Mbombela’s striking stadium will leave the world in no doubt that this is an African tournament. Set in the bush, the stadium is supported by 18 giraffe-shaped columns and the seats resemble a zebra hide – adding to the ‘wild charm’ of the stadium.
The city, which is within an easy drive of both Swaziland and Mozambique, has worked closely with these two countries to market the region as a whole during the tournament. The city is also likely to attract fans from these countries during the tournament, with close to 2000 applications made by fans in Mozambique in the fourth phase, which started on 9 February, alone.
This stadium was without a pitch during the media tour but Richard Hayden of the Sports Turf Research Institute in the UK, which has been contracted to advise the OC on all its pitches, is confident that a world-class pitch will be growing in Mbombela in seven to eight weeks time.
Mangaung/Bloemfontein – Free State stadium
South Africa’s natural beauty will no doubt win many an admirer in South Africa but ultimately it is the fans that will make this World Cup a memorable one. And there are few places one will find more passionate fans than in Mangaung/ Bloemfontein. Welcomed by the song and dance of around 300 Bloemfontein Celtic fans, as well as fans from other local PSL sides, visitors to Free State stadium got a taste of what the World Cup experience may be in this city, especially on 22 June when South Africa takes on France in the very stadium.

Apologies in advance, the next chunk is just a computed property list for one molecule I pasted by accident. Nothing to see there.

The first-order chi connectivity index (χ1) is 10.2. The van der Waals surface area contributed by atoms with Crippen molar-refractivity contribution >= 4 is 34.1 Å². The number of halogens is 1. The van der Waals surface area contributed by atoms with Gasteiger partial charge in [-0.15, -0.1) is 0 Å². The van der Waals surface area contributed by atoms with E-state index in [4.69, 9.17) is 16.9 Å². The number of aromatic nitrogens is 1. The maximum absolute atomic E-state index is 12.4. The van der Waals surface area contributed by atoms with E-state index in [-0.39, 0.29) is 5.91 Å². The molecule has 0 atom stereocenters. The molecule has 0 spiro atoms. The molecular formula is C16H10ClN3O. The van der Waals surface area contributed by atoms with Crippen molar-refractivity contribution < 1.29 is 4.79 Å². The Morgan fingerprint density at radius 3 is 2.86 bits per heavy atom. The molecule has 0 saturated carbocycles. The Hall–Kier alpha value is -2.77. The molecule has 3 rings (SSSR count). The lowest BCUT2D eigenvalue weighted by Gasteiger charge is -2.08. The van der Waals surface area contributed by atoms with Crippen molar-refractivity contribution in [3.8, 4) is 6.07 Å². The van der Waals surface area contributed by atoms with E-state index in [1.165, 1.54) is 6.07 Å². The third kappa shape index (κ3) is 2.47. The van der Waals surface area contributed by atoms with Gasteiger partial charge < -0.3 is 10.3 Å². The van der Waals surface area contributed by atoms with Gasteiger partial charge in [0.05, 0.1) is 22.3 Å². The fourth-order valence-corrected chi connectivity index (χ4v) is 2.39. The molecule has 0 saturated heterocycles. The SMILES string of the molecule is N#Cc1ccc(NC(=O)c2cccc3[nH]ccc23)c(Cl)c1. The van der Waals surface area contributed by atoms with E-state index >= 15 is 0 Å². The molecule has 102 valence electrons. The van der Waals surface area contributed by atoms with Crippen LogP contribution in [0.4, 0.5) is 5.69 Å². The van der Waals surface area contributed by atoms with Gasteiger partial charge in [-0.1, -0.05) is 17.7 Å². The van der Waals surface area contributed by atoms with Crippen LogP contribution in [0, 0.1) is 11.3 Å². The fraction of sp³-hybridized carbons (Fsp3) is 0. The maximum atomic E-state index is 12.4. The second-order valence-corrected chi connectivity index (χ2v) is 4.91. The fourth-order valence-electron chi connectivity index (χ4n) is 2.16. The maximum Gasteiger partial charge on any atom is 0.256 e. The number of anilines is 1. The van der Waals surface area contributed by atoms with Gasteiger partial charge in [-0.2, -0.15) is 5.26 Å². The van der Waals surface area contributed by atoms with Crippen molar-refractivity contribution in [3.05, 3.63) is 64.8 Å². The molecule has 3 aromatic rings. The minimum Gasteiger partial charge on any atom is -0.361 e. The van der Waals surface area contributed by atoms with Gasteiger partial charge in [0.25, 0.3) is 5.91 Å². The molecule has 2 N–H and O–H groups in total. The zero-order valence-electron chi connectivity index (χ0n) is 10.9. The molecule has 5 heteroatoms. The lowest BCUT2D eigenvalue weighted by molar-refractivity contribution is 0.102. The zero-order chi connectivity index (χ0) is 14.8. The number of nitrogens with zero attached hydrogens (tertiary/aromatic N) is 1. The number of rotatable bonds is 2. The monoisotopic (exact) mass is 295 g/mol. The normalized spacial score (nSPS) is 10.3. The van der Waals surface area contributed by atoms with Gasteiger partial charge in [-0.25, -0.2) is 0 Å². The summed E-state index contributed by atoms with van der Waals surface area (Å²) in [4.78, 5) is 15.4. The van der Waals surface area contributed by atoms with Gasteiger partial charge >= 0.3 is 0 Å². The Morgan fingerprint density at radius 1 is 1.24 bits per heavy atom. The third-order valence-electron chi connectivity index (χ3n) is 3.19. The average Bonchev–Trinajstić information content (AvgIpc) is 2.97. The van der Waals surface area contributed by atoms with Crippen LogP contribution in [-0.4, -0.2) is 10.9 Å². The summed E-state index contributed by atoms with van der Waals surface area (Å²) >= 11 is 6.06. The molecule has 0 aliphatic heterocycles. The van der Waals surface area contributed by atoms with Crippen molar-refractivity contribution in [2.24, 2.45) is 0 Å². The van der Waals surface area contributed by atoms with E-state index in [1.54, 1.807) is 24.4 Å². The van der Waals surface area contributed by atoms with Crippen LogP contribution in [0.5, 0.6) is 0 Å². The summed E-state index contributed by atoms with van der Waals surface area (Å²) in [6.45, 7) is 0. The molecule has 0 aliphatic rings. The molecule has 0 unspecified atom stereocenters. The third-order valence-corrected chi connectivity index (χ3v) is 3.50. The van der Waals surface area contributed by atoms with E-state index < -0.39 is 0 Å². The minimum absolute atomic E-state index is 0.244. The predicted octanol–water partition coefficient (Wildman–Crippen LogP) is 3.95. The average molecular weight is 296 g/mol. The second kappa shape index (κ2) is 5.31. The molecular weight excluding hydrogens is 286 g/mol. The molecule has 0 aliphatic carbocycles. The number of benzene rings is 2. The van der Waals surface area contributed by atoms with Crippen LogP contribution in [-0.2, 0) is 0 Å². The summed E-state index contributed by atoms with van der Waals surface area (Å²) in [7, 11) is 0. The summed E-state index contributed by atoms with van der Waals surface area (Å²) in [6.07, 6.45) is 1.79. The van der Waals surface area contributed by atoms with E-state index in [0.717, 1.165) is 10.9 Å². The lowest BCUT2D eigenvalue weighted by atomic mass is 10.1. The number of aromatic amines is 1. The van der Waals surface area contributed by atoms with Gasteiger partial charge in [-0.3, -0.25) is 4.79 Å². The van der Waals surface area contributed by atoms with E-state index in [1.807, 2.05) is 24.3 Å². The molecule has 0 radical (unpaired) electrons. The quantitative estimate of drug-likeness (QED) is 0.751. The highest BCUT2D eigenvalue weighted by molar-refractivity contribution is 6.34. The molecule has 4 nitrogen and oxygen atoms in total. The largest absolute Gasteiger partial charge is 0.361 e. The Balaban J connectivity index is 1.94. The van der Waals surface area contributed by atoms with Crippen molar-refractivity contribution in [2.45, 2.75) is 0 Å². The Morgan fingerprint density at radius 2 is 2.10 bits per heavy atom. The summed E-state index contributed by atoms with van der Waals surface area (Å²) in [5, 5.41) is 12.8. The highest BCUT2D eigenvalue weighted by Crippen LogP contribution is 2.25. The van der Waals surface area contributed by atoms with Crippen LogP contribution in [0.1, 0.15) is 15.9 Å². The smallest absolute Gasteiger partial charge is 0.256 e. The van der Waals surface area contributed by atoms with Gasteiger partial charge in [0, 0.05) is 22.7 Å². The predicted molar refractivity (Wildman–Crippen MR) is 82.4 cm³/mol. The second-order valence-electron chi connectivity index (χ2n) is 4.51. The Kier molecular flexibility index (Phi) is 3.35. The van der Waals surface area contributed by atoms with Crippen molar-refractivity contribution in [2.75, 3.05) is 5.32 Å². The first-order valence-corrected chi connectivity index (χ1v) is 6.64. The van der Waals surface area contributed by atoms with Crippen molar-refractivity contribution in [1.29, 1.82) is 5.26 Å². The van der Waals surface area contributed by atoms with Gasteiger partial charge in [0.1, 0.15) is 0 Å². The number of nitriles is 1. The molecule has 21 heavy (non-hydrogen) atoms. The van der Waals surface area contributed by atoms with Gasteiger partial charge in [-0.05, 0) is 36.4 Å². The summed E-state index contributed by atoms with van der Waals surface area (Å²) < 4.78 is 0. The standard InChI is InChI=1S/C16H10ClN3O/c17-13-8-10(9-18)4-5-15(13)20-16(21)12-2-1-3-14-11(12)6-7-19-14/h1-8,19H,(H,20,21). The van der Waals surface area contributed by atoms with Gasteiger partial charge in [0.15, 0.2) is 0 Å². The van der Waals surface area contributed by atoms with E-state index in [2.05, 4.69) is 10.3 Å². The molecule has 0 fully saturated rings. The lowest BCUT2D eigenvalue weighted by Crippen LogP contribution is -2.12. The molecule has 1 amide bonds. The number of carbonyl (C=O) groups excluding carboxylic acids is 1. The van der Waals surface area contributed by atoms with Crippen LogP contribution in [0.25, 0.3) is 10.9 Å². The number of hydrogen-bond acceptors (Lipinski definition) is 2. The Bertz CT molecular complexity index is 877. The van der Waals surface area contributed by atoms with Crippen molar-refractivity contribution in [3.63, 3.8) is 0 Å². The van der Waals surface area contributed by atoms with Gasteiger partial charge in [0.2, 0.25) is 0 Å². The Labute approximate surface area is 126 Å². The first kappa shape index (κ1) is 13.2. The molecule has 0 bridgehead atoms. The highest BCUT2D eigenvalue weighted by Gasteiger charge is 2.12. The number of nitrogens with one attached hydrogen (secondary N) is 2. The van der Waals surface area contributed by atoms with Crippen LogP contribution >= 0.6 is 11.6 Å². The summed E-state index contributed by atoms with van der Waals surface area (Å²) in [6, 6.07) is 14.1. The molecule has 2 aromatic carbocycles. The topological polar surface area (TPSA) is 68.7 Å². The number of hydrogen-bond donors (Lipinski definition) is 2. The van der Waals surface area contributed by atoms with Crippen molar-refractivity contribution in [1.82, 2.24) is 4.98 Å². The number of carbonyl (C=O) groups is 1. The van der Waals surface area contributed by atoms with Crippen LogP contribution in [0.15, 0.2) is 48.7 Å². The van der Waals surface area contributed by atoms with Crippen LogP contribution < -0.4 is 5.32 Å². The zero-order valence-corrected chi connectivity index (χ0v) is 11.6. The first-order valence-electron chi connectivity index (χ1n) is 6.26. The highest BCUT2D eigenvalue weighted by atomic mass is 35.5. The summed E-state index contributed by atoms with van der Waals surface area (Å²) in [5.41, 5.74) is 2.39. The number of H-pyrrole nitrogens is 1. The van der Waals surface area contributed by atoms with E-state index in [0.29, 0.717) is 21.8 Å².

Cape Town – Green Point Stadium
FIFA Secretary General Jerome Valcke beamed when he walked onto Green Point stadium’s perfect pitch.
“This is just an amazing stadium, it is in the perfect place and I don’t think there is one issue with it,” said Valcke.
Ticket sales in Cape Town have been incredibly successful with tickets for the seven matches that will be hosted here currently unavailable. Residents of the city are no doubt eager to experience this new facility with both test events held to date, a local derby and a rugby match, being sell out affairs.
Nelson Mandela Bay/Port Elizabeth – Nelson Mandela Bay Stadium
“I grew up not far from here but twenty years ago I wasn’t even allowed to come to this site as it was in a white area. Today I stand here in a stadium about to welcome some of the world’s biggest teams – Germany, England, Portugal, Cote d’Ivoire, in a stadium named after one of the biggest icons in world history,” said Jordaan as he stood smiling on the pitch of Nelson Mandela Bay stadium.
The stadium was the first newly built World Cup stadium to be complete, opening in June 2009, just 26 months after construction began. It has already hosted a number of successful events including a game between local club Orlando Pirates and team from neighbouring Botswana the day before the roadshow team arrived.
Durban - Durban Stadium
The tour culminated at the magnificent Durban stadium, with its iconic arch boasting a cable car and steps to the top to take in the views of the city’s famous Golden Mile.
"The arch is the celebration of our freedom and rainbow nation. We have a diverse culture, but this stadium brings people from all corners together. We are waiting for the whole Africa to come and join this party,” said KwaZulu Natal Premier, Zweli Mkhize, at a press conference to mark 100 days to go.
And a party it will certainly be in this tropical seaside city with its warm climate and soon to be completed beachside fan mile.